At the start of the historically weakest month for equities there are plenty of reasons to believe stocks may be just about reaching a top - at least in the short term.
The S&P 500 has surged 14 percent this year and is at its highest level in more than 4 years. Not counting 2009 when equities rebounded from their crisis lows, this could be the best year for stocks since 2003 - nearly a decade.
A report showing hiring in the United States in August was again much slower than expected and warnings of a slowdown at Intel and FedEx this week, which will likely foreshadow a very weak earnings season, have not been enough to deter investors buoyed by aggressive central bank action.
After the European Central Bank’s pledge to buy the debt of troubled eurozone countries this week the Fed is widely expected to introduce new stimulus measure in the form of more bond buying when it closes its two-day meeting on Thursday.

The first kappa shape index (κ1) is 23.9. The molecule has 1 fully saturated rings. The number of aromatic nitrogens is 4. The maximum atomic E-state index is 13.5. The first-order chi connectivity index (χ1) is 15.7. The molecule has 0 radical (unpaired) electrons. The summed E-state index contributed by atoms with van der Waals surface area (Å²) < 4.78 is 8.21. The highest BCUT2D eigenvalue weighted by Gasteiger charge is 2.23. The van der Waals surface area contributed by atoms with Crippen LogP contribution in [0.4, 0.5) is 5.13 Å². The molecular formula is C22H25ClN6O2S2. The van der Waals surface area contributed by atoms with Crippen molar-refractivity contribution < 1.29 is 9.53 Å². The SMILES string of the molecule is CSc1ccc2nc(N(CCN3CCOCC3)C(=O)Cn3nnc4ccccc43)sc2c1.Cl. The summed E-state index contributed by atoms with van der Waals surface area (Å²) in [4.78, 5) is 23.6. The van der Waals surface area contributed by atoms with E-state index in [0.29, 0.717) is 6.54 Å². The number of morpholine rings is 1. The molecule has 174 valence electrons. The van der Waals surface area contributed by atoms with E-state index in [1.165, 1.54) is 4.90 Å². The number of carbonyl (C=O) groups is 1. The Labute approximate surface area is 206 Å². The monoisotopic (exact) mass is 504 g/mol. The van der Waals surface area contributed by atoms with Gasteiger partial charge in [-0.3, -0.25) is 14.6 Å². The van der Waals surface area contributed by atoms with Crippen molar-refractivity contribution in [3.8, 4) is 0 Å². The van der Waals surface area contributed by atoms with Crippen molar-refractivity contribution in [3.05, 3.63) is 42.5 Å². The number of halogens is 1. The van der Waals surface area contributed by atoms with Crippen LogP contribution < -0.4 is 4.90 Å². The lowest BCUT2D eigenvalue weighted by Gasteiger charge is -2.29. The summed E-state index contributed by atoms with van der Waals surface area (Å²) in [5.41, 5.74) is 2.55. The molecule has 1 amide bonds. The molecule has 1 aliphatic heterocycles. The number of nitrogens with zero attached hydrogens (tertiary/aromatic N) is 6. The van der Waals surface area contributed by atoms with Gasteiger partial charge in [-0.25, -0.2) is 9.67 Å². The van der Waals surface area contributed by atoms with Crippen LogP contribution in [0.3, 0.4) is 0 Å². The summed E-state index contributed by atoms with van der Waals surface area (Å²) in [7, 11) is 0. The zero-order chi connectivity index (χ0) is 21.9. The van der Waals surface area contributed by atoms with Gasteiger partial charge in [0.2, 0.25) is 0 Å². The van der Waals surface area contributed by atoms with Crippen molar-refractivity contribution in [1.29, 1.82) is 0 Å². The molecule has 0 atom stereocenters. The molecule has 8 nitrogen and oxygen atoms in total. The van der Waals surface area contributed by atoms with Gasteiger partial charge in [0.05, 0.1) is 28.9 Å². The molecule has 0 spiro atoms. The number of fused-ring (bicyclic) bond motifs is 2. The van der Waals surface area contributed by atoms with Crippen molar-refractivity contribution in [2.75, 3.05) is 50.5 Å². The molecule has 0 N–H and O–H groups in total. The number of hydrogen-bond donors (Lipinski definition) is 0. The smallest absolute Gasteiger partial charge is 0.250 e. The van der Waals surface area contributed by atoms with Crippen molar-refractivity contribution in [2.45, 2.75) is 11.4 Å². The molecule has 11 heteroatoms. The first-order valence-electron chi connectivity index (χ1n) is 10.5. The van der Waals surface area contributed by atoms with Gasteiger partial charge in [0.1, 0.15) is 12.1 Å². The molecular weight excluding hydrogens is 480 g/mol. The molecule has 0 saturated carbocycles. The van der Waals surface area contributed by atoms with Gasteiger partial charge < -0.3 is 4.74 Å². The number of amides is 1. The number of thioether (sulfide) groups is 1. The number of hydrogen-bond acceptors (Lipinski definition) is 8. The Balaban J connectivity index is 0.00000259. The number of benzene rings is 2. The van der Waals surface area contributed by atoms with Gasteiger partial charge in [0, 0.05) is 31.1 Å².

“Good news in good news and bad news is good news, largely because of the Bernanke put,” said Eric Kuby, chief investment officer, North Star Investment Management in Chicago.
The S&P 500 is now trading at 13.3 time its forward earnings estimates, meaning investors are willing to pay just over $13 for a dollar of expected earnings from S&P 500 companies.
Although that is below a median forward price-to-earnings ratio of 13.7 since 1976 - according to Morgan Stanley - it is close to the upper end of the range in the low-growth post crisis era of the last 5 years. During that time there has been a median price-to-earnings ratio of 12.9, according to Thomson Reuters data.